Electric cars are now within a whisker of meeting the range demands of more than one in three motorists, new research has revealed. DrivingElectric.com, a consumer advice website for electric vehicles, asked more than 250 drivers who has expressed an interest in potentially buying an all electric car what range would tempt them to take the plunge.
The surprise finding was that 37% of them no longer expected the equivalent range of internal combustion engine. Instead they cited ranges between 50 and 300 miles on a single charge, which means the threshold for range anxiety has already been met by some mainstream electric vehicles.
Almost one in ten would be EV adopters could already be tempted by some models, because they only demanded a range of up to 150 miles. Another 28% of drivers demanded up to 400 miles on a single charge, a figure widely expected to be reached by new high end models currently in the pipeline. However, the remaining 35% of motorists will be waiting much for their range expectations of 400-1,000 miles to be met.
But the revelation that consumer expectations are so close to what is already achievable for 37% of would be buyers spells a potential surge in demand when consumers realise the capabilities that some models now have.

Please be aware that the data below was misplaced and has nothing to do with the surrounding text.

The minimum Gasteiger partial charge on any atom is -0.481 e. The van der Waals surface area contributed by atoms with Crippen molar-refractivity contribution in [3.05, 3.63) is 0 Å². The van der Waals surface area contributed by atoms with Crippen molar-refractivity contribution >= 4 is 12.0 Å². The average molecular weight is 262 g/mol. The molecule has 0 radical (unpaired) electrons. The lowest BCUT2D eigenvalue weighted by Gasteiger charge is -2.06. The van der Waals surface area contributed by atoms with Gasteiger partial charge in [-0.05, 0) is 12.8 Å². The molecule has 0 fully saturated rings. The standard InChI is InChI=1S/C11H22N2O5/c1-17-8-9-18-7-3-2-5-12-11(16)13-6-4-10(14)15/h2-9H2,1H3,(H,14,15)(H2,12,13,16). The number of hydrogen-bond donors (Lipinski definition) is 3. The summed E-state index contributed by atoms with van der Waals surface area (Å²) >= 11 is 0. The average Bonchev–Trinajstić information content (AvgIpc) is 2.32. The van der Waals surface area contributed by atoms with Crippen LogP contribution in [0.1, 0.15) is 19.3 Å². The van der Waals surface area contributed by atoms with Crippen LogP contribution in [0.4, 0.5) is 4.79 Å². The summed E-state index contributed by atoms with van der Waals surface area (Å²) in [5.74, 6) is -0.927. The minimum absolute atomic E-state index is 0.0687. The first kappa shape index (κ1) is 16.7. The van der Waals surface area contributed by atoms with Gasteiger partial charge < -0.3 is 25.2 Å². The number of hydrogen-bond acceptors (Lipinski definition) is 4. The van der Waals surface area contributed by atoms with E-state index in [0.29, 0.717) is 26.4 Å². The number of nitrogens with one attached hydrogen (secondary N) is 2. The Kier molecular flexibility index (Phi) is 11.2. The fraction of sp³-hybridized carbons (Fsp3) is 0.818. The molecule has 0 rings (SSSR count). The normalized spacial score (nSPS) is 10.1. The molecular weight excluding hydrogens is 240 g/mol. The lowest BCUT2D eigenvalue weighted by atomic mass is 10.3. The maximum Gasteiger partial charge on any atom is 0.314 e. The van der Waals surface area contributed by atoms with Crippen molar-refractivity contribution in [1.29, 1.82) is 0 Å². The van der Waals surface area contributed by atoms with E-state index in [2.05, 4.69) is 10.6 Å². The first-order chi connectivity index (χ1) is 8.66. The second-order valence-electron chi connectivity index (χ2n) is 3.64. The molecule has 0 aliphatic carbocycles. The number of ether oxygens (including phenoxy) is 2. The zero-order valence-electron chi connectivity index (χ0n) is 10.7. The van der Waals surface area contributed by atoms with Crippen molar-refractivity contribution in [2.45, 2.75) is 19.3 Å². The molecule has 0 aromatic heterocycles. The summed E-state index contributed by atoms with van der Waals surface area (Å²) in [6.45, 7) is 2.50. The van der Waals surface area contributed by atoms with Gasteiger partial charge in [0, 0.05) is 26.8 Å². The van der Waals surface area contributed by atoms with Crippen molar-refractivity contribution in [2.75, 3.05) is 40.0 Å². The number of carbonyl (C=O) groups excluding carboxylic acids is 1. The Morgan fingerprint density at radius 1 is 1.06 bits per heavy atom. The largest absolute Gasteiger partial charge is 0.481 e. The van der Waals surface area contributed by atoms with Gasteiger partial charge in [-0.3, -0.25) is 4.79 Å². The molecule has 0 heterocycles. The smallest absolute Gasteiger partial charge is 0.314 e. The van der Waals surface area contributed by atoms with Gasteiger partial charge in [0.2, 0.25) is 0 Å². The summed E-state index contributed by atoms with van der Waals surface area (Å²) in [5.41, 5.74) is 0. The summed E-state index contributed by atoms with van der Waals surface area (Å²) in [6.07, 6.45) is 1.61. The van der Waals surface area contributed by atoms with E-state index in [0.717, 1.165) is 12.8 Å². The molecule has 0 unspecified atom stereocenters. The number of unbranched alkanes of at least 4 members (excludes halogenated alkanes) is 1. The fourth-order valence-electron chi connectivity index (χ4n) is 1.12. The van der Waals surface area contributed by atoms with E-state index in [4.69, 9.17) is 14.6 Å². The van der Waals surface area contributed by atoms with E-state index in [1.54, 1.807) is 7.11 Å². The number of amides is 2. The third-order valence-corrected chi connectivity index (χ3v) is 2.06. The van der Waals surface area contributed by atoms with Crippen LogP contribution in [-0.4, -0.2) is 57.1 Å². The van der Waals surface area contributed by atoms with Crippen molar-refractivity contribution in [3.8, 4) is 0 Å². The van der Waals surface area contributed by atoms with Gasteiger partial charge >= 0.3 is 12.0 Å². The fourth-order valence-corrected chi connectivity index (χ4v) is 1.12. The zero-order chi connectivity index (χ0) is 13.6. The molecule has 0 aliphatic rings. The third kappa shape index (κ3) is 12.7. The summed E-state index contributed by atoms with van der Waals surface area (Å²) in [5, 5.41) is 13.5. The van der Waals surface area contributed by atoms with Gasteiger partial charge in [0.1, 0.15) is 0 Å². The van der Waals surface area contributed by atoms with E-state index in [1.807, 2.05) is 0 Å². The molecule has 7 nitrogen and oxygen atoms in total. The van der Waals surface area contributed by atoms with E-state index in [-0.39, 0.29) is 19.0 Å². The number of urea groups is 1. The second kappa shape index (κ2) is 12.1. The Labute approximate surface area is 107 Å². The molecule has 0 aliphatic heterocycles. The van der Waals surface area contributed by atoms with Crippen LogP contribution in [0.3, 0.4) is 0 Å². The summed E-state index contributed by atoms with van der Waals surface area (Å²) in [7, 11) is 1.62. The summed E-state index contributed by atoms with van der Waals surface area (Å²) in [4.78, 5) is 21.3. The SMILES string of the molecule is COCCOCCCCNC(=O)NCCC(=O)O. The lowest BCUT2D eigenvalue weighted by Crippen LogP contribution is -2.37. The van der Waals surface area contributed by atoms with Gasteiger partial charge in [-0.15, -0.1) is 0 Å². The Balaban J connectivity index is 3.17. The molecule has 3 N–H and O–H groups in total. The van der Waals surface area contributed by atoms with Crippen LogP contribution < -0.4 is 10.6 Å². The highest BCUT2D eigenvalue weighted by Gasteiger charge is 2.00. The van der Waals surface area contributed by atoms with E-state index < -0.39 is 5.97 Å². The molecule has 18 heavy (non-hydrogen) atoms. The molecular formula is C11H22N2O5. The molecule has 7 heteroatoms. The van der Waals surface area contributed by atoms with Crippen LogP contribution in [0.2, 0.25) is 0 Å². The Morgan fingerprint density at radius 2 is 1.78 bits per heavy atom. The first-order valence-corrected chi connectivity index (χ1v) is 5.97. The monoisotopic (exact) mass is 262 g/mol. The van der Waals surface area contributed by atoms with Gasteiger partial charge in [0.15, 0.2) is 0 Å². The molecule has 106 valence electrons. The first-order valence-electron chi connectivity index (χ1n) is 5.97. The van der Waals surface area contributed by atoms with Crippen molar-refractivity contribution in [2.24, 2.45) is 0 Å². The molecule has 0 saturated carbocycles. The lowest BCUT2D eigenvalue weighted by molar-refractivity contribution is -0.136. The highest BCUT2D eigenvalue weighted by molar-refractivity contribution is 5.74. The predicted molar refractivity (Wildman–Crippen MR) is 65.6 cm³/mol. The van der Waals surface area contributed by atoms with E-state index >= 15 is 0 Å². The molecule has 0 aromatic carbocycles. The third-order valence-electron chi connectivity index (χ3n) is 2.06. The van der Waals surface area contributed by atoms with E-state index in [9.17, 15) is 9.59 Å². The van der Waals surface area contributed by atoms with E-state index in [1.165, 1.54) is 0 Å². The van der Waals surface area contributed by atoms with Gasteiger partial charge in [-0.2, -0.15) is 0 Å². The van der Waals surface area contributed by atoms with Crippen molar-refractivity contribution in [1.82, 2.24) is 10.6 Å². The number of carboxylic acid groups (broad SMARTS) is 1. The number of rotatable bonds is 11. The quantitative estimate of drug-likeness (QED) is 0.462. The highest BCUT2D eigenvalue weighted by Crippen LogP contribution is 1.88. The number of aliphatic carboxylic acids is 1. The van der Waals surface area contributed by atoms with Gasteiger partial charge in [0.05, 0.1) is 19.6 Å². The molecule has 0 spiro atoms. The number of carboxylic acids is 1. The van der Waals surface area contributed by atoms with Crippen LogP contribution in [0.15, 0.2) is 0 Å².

"With such focus on range anxiety, many have missed the technological improvements we're seeing," Vicky Parrott, the Associate Editor of DrivingElectric.com, said. "We were surprised to find many drivers' expectations were so close to what is already available to them. However, the matching of expectation and reality is fantastic news for those drivers who have been waiting for the moment these cars meet theirs needs on range."
"When you look at the fact that most people would be able to cover most of their weekly miles on a single charge, and combine it with the range they have in mind that would tempt them to take the plunge and buy an EV, it looks like very good news for this market. We have no doubt that these latest findings mean electric vehicle adoption is set to increase in 2018 - especially among ordinary motorists."